A How to Guide on Obtaining Green Cards for Your Parents
Family-Based Green Card for Parents
Green cards fall into various categories. When you take on the responsibility of getting a green card for your parents, it falls into the family-based green card one. If you are a US citizen, and at least 21-years-old, you may petition to get them for your parents.
By going this route, your parents do not wait until they get a visa number. Typically, visas for parents take priority over other categories.
Overview of Required Documentation
You always include Form-I-130 for each parent, your birth certificate and US passport when you petition for a biological parent, stepparent or adoptive parent. If you were born outside the United States, you provide your Certificate of Naturalization.
Include a copy of the marriage certificate when sponsoring your biological father. If you were legitimized after the age of 18, include documentation to support this.
When sponsoring a stepparent, provide a civil marriage certificate; this needs to demonstrate that the marriage took place before you turned 18. Additional accepted documentation includes a copy of a death certificate or a divorce or annulment decree.
For an adoptive parent, also include an official copy of an adoption certificate – this needs to show you were adopted before you turned 16. Additionally, submit proof that you live with your adoptive parent.
Make sure you submit the required documents and a separate application for each parent. You will pay a $420 filing fee.
After that, fill out Form G-325A – this gathers biographical information. You do not pay a filing fee when you submit this.
Next, you complete Form I-864, also known as an affidavit of support. This form identifies you as the sponsor, and it means you become financially responsible for your parents.
After your parents undergo their medical exams, the physician will give you Form I-693. It should come in a sealed envelope.
Employment Authorization Document
Some optional forms exist. A common example is when parents want to obtain employment authorization. If either parent wants to seek employment, make sure you submit Form I-765, the Employment Authorization Document (EAD). You pay a $380 filing fee for each form in addition to an $85 service fee.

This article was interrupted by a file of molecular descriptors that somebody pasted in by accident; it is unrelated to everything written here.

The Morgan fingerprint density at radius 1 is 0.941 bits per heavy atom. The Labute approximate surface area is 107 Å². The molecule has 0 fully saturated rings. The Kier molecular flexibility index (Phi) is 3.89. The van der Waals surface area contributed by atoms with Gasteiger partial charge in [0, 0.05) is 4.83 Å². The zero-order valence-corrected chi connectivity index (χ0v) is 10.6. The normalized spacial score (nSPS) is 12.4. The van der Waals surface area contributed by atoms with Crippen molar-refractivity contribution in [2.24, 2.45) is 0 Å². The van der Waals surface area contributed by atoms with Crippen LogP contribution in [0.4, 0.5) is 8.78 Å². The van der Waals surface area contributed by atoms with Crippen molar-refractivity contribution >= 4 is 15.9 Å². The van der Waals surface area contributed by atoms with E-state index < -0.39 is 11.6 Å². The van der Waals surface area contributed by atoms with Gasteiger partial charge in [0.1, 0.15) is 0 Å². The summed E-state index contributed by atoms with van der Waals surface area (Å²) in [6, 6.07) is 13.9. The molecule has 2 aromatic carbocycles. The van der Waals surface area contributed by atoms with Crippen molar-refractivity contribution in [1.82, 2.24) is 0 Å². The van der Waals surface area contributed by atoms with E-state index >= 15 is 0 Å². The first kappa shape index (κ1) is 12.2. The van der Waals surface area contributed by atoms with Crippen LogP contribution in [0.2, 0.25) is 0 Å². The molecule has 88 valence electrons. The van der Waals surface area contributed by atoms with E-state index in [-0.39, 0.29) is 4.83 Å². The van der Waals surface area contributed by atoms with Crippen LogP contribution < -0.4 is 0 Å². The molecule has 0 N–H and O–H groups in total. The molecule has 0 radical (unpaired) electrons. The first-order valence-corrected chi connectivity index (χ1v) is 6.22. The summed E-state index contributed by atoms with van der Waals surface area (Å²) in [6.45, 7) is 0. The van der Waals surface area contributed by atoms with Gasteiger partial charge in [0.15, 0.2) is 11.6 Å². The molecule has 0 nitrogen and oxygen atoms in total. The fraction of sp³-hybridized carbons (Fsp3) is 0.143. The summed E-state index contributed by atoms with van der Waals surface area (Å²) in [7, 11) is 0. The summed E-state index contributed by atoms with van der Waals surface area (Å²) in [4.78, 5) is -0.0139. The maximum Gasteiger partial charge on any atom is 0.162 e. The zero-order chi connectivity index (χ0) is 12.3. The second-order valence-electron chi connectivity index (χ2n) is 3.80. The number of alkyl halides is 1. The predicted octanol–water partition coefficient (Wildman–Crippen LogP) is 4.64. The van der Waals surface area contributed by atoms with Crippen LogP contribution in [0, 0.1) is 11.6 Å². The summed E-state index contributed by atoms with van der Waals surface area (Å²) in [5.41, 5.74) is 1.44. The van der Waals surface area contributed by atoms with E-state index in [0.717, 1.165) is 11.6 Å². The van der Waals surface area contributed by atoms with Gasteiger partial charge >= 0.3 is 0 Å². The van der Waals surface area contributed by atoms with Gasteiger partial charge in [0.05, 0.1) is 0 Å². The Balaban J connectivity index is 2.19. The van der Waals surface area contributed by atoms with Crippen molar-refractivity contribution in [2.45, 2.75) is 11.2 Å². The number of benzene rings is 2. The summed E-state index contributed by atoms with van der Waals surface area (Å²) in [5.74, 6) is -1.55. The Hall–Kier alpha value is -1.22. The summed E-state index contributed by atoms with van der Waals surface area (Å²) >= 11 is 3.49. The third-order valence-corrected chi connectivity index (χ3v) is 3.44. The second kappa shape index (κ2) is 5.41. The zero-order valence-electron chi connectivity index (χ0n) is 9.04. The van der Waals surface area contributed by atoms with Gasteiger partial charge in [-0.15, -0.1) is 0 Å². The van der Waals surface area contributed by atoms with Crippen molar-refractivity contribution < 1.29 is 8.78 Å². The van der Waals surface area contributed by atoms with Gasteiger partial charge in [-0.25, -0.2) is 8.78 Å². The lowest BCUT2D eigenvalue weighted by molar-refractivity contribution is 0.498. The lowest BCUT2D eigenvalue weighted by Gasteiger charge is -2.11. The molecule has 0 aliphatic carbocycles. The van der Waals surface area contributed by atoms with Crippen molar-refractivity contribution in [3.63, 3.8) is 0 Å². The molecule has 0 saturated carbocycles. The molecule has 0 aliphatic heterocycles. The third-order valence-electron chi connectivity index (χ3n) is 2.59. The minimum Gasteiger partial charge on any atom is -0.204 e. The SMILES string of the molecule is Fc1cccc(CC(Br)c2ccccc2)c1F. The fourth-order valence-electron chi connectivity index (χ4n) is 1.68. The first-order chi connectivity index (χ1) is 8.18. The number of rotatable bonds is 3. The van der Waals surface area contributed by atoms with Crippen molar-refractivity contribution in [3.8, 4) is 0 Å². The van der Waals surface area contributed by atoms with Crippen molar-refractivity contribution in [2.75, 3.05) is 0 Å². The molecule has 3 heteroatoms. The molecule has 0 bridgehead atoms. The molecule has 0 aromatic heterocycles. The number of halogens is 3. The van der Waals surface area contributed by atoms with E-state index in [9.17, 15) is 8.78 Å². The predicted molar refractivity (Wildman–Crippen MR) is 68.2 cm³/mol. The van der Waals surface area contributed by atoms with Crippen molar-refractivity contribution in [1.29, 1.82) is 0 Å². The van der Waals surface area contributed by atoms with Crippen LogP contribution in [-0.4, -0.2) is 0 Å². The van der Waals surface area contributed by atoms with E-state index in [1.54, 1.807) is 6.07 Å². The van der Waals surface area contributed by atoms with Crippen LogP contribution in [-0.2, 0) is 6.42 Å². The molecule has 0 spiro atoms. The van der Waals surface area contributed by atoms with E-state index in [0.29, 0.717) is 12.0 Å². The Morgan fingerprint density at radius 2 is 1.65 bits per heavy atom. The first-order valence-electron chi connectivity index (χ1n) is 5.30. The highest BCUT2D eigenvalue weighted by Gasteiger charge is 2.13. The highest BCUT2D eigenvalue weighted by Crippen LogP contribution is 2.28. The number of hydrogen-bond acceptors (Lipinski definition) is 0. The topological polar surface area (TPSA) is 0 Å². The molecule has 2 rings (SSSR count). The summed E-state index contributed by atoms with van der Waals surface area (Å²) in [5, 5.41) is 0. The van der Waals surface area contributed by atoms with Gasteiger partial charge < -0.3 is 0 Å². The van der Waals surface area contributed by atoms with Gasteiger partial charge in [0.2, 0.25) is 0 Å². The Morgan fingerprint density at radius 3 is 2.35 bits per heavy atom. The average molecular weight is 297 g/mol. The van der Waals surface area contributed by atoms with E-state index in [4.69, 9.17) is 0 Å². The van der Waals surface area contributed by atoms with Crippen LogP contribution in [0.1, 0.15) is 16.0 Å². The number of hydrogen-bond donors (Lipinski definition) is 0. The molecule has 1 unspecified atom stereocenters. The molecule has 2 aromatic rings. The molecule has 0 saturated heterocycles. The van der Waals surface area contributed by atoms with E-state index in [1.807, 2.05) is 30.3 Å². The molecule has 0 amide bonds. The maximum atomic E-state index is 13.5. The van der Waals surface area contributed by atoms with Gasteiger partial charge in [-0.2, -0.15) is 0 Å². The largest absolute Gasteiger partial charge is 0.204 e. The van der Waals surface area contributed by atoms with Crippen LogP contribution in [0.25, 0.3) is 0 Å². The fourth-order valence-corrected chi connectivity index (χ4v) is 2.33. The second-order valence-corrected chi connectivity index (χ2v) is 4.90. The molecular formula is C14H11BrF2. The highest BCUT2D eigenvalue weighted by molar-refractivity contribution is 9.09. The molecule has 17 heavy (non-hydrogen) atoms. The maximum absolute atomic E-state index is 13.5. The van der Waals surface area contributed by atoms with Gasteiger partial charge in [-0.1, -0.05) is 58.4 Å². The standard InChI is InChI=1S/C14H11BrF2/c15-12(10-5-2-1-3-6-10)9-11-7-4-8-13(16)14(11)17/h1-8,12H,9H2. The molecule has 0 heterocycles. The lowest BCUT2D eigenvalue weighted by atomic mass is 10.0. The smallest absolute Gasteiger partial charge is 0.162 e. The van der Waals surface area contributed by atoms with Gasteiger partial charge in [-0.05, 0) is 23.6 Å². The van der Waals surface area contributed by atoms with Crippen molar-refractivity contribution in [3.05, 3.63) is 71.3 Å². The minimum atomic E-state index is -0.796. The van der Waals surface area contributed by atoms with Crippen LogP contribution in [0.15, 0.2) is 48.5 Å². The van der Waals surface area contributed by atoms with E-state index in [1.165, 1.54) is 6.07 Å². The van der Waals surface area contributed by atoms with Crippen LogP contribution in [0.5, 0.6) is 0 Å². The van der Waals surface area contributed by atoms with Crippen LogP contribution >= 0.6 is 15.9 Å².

Application for Travel
If a sponsored parent needs to get back into the United States, fill out Form I-131. A parent can use this as a re-entry permit, a refugee travel document, or an advanced parole document.
Processing times vary. It usually takes around two months, but it may take up to six months.
Frequently Asked Questions
Can My Parents Adjust Their Statuses if They Already Came to the United States?
If your parents already live here, file Form I-130, along with an Adjustment of Status.
If your parents live outside the United States and already have an approved petition, they will have an interview at the closest US consulate. Schedule this in advance because they will undergo medical examinations.
The interview takes place after you pay all the fees. If everything goes well, your parents receive their immigration visas. They will receive a stamp at the port of entry upon arrival here. They should receive their green cards within a few days.
Do My Parents Have to Live in the United States Year-Round?
Green card holders must have a permanent home here. Do not take trips outside the United States for longer than six months.
Can I Sponsor My Parents or a Sibling with a Green Card?
Only US citizens can sponsor green cards for their parents. Green card holders may only sponsor their children or a spouse.
Can My Parents Work Here if Their Green Cards are Pending?
The government must process all documentation before your parents may work here. Obtain an EAD to make the process easier.
Use a checklist to ensure you submit all the required documentation. Loan options exist for those who need financial help.